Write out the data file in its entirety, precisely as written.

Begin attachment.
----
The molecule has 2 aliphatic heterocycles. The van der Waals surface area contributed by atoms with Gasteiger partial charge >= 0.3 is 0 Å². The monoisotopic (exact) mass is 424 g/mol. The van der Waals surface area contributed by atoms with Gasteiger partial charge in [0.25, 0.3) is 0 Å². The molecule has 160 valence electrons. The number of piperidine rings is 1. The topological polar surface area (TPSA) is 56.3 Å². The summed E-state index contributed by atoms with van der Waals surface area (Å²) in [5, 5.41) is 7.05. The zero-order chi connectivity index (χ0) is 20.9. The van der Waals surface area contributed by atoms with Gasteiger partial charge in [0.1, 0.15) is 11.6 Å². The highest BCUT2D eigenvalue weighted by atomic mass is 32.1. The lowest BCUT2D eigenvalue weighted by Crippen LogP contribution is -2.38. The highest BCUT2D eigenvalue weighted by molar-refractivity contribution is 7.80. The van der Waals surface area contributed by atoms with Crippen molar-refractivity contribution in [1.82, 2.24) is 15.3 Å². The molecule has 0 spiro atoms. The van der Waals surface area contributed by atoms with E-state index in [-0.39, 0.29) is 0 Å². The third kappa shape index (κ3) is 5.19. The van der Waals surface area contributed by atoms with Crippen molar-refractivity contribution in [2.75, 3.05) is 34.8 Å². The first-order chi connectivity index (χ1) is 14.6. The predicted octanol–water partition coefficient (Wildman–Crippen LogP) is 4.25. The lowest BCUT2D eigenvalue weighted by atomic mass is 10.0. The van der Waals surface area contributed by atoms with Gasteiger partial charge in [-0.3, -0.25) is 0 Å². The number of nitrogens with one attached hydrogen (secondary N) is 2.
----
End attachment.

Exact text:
The molecule has 2 aliphatic heterocycles. The van der Waals surface area contributed by atoms with Gasteiger partial charge >= 0.3 is 0 Å². The monoisotopic (exact) mass is 424 g/mol. The van der Waals surface area contributed by atoms with Gasteiger partial charge in [0.25, 0.3) is 0 Å². The molecule has 160 valence electrons. The number of piperidine rings is 1. The topological polar surface area (TPSA) is 56.3 Å². The summed E-state index contributed by atoms with van der Waals surface area (Å²) in [5, 5.41) is 7.05. The zero-order chi connectivity index (χ0) is 20.9. The van der Waals surface area contributed by atoms with Gasteiger partial charge in [0.1, 0.15) is 11.6 Å². The highest BCUT2D eigenvalue weighted by atomic mass is 32.1. The lowest BCUT2D eigenvalue weighted by Crippen LogP contribution is -2.38. The highest BCUT2D eigenvalue weighted by molar-refractivity contribution is 7.80. The van der Waals surface area contributed by atoms with Crippen molar-refractivity contribution in [1.82, 2.24) is 15.3 Å². The molecule has 0 spiro atoms. The van der Waals surface area contributed by atoms with E-state index in [-0.39, 0.29) is 0 Å². The third kappa shape index (κ3) is 5.19. The van der Waals surface area contributed by atoms with Crippen molar-refractivity contribution in [2.75, 3.05) is 34.8 Å². The first-order chi connectivity index (χ1) is 14.6. The predicted octanol–water partition coefficient (Wildman–Crippen LogP) is 4.25. The lowest BCUT2D eigenvalue weighted by atomic mass is 10.0. The van der Waals surface area contributed by atoms with Gasteiger partial charge in [-0.3, -0.25) is 0 Å². The number of nitrogens with one attached hydrogen (secondary N) is 2.